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Question for the Snowbirds


SpaceNorman

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My wife and I - two life long Michigan residents - are excitedly making plans for our first winter escape in our new (to us) motor home. Our plans have us heading for Florida - leaving Michigan sometime in early January and returning sometime around the middle of February.

 

Our itinerary has us leaving and returning to Michigan in the dead of winter - and planning to make it a two day drive in each direction- with an overnight stop somewhere in Tennessee while we're driving down and again on the way home. Obviously, it would be nice to have running water while on the road down and back.

 

I'm curious about how others handle the logistics of un-winterizing and re-winterizing their coaches for trips like this. Any suggestions?

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When we were snowbirds we did this quite often. It was a bit of a hassle but we would actually drain the anti freeze (from the tank, not the faucets) at home a day or two before leaving home. We would then hook up a couple hoses to an exterior faucet--we had the anti freeze type--and rinse out the water tank. Then on the first night out, flush out the faucets, put some in the tank, and be fine on the rest of the trip. We never came back home in the freezing weather so the return was no problems. But I'm sure it wouldn't freeze in the time before you got home in less than a day so you could re-winterize it once home. If you don't put antifreeze in the water tank then it would be easy to do your first night that you are in warm weather. Just hook up the hose and flush everything out.

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Well, when we did,(VT to FL and back in January), this trip a few times. We did as suggested by 2gypsies, except we had a porta potty left from tent camping days, it just fit in the space next to permanent rv toilet. We were de winterizing only upon our arrival in FL. Also, we always re winterized before leaving FL..

We viewed this trip as a means to an end, done in the least amount of time to be safe while sacrificing some amenities for sure.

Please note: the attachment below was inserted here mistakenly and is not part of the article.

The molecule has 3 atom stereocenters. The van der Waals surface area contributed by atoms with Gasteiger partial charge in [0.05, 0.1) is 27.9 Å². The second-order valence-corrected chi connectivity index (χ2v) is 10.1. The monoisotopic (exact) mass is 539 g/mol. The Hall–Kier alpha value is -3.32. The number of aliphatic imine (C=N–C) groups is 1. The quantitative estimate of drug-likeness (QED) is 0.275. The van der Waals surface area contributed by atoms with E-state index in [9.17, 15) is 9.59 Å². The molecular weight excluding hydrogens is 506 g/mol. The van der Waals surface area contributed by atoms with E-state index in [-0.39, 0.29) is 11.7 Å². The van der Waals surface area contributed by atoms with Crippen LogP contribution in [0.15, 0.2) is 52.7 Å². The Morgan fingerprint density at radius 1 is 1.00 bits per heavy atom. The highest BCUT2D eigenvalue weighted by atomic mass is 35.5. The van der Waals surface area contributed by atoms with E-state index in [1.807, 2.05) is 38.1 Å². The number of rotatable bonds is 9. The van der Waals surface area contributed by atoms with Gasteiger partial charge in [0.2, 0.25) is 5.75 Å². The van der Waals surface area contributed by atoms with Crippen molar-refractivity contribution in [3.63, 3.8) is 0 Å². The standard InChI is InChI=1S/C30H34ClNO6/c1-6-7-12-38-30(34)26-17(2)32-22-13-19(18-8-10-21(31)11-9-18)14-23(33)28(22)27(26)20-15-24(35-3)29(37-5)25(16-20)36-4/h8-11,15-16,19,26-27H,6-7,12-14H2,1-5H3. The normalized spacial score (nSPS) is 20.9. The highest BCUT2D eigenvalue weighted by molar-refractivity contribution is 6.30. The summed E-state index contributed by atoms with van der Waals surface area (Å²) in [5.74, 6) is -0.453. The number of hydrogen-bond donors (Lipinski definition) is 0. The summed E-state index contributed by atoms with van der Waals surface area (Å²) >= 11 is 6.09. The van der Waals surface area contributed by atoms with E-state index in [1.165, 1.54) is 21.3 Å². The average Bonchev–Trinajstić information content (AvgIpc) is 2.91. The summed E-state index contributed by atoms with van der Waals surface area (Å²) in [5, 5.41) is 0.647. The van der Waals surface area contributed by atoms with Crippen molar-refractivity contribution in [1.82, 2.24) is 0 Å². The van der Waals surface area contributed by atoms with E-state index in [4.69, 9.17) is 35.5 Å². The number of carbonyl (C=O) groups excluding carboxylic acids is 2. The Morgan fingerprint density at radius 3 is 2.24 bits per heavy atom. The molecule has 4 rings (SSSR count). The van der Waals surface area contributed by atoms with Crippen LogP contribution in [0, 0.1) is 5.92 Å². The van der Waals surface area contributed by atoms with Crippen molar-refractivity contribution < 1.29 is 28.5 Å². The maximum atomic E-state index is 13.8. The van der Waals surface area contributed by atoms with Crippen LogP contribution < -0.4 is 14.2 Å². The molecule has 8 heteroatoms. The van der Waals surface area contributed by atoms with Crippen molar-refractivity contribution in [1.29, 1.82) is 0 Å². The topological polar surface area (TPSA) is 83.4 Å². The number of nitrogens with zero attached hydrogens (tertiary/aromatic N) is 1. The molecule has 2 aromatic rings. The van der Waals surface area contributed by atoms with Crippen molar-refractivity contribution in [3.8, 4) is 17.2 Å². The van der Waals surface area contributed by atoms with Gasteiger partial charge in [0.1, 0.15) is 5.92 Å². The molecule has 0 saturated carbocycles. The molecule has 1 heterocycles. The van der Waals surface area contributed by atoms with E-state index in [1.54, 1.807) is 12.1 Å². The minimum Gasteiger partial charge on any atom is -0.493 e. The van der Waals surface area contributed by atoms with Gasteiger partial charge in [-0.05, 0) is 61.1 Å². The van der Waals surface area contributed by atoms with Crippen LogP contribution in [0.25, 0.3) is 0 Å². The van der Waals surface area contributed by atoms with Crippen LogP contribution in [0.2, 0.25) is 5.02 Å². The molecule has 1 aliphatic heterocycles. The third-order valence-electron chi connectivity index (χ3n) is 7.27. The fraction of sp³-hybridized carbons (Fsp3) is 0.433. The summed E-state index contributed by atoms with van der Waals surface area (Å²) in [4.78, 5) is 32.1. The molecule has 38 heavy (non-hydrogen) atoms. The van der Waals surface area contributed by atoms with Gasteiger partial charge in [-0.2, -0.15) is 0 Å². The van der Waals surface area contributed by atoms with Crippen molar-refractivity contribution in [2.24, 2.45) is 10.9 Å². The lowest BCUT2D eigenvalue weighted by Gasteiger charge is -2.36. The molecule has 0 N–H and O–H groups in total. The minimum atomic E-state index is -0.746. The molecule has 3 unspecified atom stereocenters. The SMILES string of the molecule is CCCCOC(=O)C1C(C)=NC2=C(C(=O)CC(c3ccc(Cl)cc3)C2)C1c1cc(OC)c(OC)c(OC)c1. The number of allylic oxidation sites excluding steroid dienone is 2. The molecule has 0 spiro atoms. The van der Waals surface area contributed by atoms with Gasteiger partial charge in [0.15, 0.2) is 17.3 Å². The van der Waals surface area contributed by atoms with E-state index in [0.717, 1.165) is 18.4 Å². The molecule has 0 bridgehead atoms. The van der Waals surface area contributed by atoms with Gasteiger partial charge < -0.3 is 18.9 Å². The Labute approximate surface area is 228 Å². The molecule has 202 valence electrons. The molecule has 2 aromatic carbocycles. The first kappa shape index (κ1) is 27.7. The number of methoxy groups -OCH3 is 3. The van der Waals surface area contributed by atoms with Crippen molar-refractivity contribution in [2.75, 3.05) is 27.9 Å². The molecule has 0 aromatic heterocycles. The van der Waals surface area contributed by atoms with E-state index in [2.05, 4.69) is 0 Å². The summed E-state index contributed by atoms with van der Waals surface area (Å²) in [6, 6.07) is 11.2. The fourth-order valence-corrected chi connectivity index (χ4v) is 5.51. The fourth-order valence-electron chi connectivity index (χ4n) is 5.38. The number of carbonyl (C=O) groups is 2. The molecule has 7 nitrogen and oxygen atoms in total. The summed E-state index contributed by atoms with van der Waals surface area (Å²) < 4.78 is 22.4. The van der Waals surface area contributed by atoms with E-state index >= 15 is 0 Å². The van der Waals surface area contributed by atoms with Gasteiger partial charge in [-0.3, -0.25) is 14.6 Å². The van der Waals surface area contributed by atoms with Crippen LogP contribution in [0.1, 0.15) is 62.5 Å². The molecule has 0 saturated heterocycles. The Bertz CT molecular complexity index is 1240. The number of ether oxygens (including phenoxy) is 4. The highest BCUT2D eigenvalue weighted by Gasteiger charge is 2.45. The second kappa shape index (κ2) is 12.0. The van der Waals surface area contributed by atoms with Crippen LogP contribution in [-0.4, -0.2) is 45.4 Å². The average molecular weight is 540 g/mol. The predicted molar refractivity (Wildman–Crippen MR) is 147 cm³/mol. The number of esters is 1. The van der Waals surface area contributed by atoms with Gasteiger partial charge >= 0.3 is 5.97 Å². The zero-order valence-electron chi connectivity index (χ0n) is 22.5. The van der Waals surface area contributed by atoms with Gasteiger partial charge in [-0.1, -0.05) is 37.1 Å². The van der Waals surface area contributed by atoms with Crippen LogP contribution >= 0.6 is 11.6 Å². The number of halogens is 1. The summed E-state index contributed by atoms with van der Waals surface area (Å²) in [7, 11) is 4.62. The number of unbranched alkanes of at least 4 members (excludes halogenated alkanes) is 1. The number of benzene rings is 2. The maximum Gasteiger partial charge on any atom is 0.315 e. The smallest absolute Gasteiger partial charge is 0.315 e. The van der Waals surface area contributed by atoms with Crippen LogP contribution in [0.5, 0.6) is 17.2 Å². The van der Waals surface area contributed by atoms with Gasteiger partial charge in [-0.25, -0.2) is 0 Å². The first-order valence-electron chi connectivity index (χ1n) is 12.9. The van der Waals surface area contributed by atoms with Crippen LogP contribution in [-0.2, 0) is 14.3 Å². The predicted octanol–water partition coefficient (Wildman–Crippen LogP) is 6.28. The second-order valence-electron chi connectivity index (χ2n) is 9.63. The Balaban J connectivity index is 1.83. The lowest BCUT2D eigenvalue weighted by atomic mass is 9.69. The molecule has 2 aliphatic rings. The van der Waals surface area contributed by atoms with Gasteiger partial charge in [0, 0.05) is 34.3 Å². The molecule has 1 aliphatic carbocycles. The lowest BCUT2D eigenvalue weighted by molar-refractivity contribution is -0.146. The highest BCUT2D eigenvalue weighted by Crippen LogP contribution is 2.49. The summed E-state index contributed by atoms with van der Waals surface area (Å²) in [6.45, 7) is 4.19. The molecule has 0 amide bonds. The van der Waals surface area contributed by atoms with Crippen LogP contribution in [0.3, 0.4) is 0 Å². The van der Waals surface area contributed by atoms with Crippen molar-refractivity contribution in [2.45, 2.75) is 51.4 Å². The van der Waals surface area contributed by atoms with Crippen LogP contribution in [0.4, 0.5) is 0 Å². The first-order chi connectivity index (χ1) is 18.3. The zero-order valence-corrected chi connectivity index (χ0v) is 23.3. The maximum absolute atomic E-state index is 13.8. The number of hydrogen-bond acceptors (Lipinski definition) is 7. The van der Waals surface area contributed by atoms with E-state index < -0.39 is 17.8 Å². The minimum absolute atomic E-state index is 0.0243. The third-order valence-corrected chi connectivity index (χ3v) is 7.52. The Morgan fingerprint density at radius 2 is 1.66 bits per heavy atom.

Carl

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There are kits to make winterizing very easy and what you wish to do is much of the reason they exist. There is a good chance that you already have what is needed, but if not, it isn't difficult to install them. Two kits are needed, a bypass for the water heater so that you can drain it and bypass it with the antifreeze to leave the water heater tank empty. The second is an injection kit to allow you to pump antifreeze into the system with the fresh water tank drained.

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Bypass Kit Antifreeze injection kit

Each of these should come with instructions, if you don't know how but basically the first goes behind the water heater to connect the inlet and outlet lines with valves and the second goes between the fresh water pump and the water tank, allowing you to take the pump suction from a gallon jug of RV antifreeze in place of the tank. By using these you can winterize in a few minutes time and use less than 1 gallon of RV antifreeze. What will take the most time will be the draining of the water tank and water heater. If you don't have a heated place to work, then I would plan to de-winterize at your first stop ore even when you arrive, then put it back before you return to MI. If you have a reasonably warm place to work, I'd do so in MI so that you can use your RV as you travel. As long as you keep the RV at a comfortable temperature inside the plumbing should be just fine.

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I always left just before the first deep freeze but I sometimes came back early enough to need to winterize before reaching home. We usually picked a place like Cabela's where we could dump and drain everything before adding the RV anti freeze. If I had been waiting until January to depart I would have run south with just bottled water until it was warm enough to stop at Cabela's and dewinterize. We did winterize once at Flying J but you are more likely to have people urging you to move on there than at Cabela's.

 

Linda Sand

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Keep in mind your return trip may take several days. We were returning to IN from Key West 2 years ago in late Feb. The weather in AL and TN was too bad for us to head North from Dalton, AL, where we stayed 2 weeks waiting for a window of descent driving weather. I wouldn't jump to winterize while South of TN/AL line.